5 Tea Facts You May Not Know


“Afternoon tea” may bring to mind Queen Elizabeth or a longing to re-watch all of “Downton Abbey.” But as much of a British thing as we might think tea is, did you know iced tea is actually quite American? Or that next to water, tea is the most widely consumed beverage in the entire world?

You might think you know everything there is to know about this healthy beverage, but there are plenty of facts that may come as a surprise. Here are five interesting facts you may not know about the world’s second favorite beverage!

1. All tea comes from the same plant.

A single plant called Camellia sinensis is responsible for all of the tea grown for commerce around the world, according to Tea Master Alex White of the brand Pure Leaf.

For black and green tea, the difference lies only in the oxidation of the leaf: green tea production stops the oxidation process to keep the leaves green. Additionally, some of the natural benefits from black tea can be eliminated, leading to different health benefits between the two teas.

Camellia sinensis photo
Getty Images | Matt Cardy

2. Teas taste differently depending on where they were grown.

The flavors and aromas of tea change depending on the environmental characteristics of where the leaves were grown. For example, the low-altitude Assam region in India produces a black tea with a thick, bold flavor, White explained. However, in Indonesia, consistent temperatures and humidity make Java a perfect location to grow tea plants used for green tea.

Despite Price Rises The British Love Of A Cup Of Tea Endures
Getty Images | Christopher Furlong

3. Iced tea is quintessentially American.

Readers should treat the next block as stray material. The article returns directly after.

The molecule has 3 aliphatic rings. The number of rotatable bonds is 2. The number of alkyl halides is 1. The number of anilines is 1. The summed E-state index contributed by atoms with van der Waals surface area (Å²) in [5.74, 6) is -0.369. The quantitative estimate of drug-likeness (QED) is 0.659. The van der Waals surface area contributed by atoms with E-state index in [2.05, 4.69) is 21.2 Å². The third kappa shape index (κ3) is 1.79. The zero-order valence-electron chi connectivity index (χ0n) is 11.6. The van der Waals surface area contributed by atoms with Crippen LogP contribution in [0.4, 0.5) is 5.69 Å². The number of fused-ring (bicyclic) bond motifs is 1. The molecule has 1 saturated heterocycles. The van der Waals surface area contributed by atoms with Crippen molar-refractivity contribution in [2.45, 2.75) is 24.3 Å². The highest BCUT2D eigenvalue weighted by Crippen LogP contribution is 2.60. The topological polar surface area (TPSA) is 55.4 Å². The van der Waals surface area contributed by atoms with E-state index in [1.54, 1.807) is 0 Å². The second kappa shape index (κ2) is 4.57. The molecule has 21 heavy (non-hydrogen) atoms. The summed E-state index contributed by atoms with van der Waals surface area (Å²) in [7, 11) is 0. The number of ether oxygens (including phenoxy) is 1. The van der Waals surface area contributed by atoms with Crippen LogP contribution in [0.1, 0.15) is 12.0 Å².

The website What’s Cooking America claims that iced tea has been served in the United States as far back as the early 1800s, although it was often called “punch” (similar to what Southerners might now call sweet tea).

It is said that iced tea was widely popularized at the 1904 World’s Fair in St. Louis. Fairgoers were reportedly looking for something refreshing, not hot, to drink and so merchant Richard Blechynden dumped ice in the tea he was trying to sell. And that was that!

Today, most of the world still drinks their tea hot. However, almost 80 percent of tea consumed in the U.S. is iced. According to the Tea Association of the U.S.A., around 86 percent of all tea consumed here in 2017 was black tea, 13 percent was green and the remaining amount was oolong, white and dark tea.

America has another claim to fame when it comes to tea: Tea bags were invented here about four years after the World’s Fair by New York merchant Thomas Sullivan.

iced tea photo
Flickr | Wicker Paradise

4. There are more than 3,000 varieties of tea.

There are more than 3,000 varieties of tea in the world, according to Tea Source. These thousands of varieties can be divided into six basic categories: black, dark, oolong, yellow (which is rare), green and white. So while you may simply order a “green” tea or say you’re drinking “black” tea, it’s not quite as simple as that!

cup of tea photo
Flickr | SmudgyBlurs

5. You can do more with tea than just drink it.

While we all know tea can be good for your health, your used tea bags also offer some other benefits. From reducing puffy eyes to eliminating odors inside the fridge, you might want to think twice before throwing your next tea bag in the trash!

tea bag photo
Flickr | mollyfatale

Do you know any other interesting facts about tea?

Curiosity, Food

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About the Author
Kaitlin Gates
Kaitlin is a freelance multimedia journalist with a degree in journalism and psychology. Along with Simplemost, she also writes for Don't Waste Your Money, where she loves finding great deals to help people save money. Visit Scripps News to see more of Kaitlin's work.

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